How do you get a 756-percent return on ad spend? Our new case study about the work we performed for Snapfish will show you. We worked with Snapfish to create ads geared toward mobile over a one-year period. Goals included increasing:
Awareness and downloads of the Snapfish app.
Purchases via the app.
The campaign reaped major results, such as a 343 increase in revenue from mobile app installs and a 756-percent return on ad spend. Our case study provides even more details.
Mobile Ads Are on the Rise
This work is significant because mobile ads are on the rise. According to a recent Forrester report, between 2017 and 2022 mobile will drive 86 percent of growth in U.S. digital ad spending. In other words, mobile is really drawing the lion’s share of all online advertising.
Mobile Is Its Own Beast
But because of the way people engage with mobile ads, you need to understand how to do mobile right. As Mobile Marketing Association (MMA) research points out, the human brain takes less than half a second to connect with a mobile ad on an emotional level. In MMA’s Cognition Neuroscience Research project, approximately 900 individuals participated in a study in which eye-tracking and EEG monitoring were used to measure what consumers saw—and how they reacted. It took 400 milliseconds on average for consumers to see and react either positively or negatively to 67 percent of the mobile ads they saw. That’s a much faster response than that to ads shown on a desktop.
Mobile ads need to be designed in a format that captures the attention of consumers within 400 milliseconds! It’s imperative for marketers to understand the impact of mobile ads in the first second. We know how to do it right, as our new case study shows. Contact us.
In recent weeks, we have seen a flurry of earnings announcements from the major digital advertising platforms, including the big three: Amazon, Facebook, and Google. Together these companies account for 62 percent of all digital ad spend, according to eMarketer.
Surprise is more interesting than predictability. Facebook surprised analysts by reporting strong advertising growth for 2018, as we noted on our blog. Here is a company that has been rocked by data privacy scandals for months. And yet, the world’s largest social media platform just keeps growing, which raises questions about how important data privacy really is to Facebook’s community. As for Google? Advertising growth is expected. Even when Google surpasses analysts’ estimations, the pundits say “Yes, but . . . “ With Google’s latest quarterly earnings, analysts noted that Alphabet is spending more to support its ad business.
But make no mistake: Google is going to continue to grow its ad business and in doing so will draw upon several advantages, such as:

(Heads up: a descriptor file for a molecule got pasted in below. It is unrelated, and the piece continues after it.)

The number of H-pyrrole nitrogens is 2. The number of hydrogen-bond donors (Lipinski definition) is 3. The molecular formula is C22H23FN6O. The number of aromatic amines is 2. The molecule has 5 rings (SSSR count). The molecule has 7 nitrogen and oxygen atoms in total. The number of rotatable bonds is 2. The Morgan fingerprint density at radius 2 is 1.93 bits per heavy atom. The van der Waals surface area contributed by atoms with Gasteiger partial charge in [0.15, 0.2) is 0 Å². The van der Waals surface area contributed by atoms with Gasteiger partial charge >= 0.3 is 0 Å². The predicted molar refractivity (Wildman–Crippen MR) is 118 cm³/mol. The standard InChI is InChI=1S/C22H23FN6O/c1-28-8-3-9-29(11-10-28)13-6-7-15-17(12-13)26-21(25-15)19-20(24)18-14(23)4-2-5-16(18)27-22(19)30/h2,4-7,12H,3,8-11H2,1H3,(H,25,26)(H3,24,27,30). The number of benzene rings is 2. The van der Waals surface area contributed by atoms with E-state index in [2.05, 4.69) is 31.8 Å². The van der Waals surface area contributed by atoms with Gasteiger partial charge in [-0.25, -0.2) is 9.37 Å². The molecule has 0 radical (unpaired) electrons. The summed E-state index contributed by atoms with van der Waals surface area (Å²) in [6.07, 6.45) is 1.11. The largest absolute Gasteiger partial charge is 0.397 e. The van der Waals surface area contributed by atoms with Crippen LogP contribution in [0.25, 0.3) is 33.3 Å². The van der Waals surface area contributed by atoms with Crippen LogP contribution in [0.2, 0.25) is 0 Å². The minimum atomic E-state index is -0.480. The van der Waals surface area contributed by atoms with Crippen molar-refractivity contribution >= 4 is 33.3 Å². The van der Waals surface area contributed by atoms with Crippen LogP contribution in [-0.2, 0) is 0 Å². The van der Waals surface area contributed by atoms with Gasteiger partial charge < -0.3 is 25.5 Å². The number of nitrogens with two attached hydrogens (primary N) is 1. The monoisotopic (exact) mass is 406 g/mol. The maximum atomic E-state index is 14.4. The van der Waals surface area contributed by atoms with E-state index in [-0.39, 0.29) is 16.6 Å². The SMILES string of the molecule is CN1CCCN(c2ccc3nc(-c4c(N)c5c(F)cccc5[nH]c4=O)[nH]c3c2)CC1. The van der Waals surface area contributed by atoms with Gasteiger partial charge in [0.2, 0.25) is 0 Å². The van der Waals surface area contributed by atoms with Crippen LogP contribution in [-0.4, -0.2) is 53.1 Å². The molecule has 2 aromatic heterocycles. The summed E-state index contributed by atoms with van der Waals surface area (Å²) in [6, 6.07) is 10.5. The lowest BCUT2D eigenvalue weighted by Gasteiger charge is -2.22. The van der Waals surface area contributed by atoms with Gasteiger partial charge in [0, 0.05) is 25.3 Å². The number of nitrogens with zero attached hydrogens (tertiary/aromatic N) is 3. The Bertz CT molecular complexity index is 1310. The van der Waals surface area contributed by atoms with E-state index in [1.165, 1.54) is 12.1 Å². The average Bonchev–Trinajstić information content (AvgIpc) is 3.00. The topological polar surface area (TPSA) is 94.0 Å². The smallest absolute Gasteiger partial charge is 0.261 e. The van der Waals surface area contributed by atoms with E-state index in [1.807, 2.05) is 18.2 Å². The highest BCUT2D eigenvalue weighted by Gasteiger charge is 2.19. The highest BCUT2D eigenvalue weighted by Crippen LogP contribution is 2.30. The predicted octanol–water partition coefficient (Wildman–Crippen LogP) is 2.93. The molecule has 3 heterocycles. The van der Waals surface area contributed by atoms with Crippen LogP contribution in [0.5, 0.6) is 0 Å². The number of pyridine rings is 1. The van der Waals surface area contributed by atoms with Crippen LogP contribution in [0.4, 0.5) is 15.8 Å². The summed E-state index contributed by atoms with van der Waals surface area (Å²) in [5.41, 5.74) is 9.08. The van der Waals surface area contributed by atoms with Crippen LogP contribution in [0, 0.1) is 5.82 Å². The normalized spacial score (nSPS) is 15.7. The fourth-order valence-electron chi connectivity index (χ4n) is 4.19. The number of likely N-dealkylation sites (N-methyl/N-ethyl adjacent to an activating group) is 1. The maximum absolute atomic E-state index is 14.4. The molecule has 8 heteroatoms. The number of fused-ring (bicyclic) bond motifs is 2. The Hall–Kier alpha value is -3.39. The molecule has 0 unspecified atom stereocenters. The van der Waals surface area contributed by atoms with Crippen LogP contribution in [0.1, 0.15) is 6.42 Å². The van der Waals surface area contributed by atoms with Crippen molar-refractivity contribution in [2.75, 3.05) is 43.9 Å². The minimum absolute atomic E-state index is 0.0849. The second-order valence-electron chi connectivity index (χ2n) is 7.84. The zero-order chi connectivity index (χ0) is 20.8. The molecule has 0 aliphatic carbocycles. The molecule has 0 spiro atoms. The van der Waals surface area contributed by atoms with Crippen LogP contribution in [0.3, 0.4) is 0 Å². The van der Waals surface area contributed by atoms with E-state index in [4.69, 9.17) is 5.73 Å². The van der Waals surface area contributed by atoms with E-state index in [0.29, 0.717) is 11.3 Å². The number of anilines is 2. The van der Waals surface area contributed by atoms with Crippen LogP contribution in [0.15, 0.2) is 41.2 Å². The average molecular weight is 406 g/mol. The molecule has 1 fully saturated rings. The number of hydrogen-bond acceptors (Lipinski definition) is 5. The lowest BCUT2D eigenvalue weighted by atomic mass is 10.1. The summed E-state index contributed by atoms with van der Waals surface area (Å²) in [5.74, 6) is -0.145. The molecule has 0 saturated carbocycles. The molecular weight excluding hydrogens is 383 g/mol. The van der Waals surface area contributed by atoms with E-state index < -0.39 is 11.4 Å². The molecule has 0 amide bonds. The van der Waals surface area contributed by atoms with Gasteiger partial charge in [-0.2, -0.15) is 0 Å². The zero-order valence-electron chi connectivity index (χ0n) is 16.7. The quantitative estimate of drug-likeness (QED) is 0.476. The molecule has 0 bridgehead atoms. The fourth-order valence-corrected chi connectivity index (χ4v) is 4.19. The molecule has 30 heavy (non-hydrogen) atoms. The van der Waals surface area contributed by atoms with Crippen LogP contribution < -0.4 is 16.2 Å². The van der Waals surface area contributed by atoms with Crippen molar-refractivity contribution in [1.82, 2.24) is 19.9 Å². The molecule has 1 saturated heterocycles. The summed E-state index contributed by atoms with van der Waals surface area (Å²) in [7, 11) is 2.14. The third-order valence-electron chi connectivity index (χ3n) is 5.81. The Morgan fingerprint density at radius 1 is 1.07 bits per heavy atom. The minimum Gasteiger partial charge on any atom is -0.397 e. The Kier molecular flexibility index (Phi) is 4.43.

A massive user base that relies on Google across multiple platforms and apps ranging from the Google search engine to Google Maps and YouTube.
A head start in using artificial intelligence to make advertising smarter and more effective. True, Google faces competition from Amazon and Facebook. But as I’ve noted, Google’s extensive AI tools are rapidly evolving.
Global reach. Amazon and Facebook are improving their advertising products to support international ad campaigns, but Google commands an already established global presence.
Strong content marketing that educates advertises on Google’s products. You can see for yourself from Google’s blogs.
What Businesses Should Do
My advice to businesses:
Stay abreast of advances in Google’s ad tools, especially with AI.
A 9-percent year-over-year increase in monthly active users, with 2.32 billion as of December 31, 2018.
Fourth-quarter revenues of $16.9 billion, up 30 percent year-over-year. That number beat Wall Street’s expectations of $16.4 billion.
Facebook is not only weathering months of data-privacy scandals, it is actually getting stronger. At True Interactive, we’ve shared our concerns about Facebook’s scandals and their possible impact on advertisers. We still think it’s important that advertisers watch Facebook closely. The threat of government regulation looms large. The number of fake and duplicate accounts are on the rise, by Facebook’s own admission (116 million fake accounts and 255 million duplicate accounts exist on the site). But advertisers should also be aware of some other numbers:
93 percent of Facebook’s advertising revenue comes from mobile.
500 million people use Instagram Stories daily.
2 million advertisers are now focusing on Stories.
Stories play a big part in Facebook’s growth plans for 2019, which Mark Zuckerberg published in a Facebook post. I have excerpted some highlights and used boldface to emphasize some points that jump out at me:
Messaging is the area that’s growing the most quickly, and this year people are going to feel these apps becoming the center of their social experience in more ways. We’ll roll out payments on WhatsApp in some more countries. Private sharing in groups and stories will become more central to the experience. We’re going to onboard millions of more businesses that people can interact with.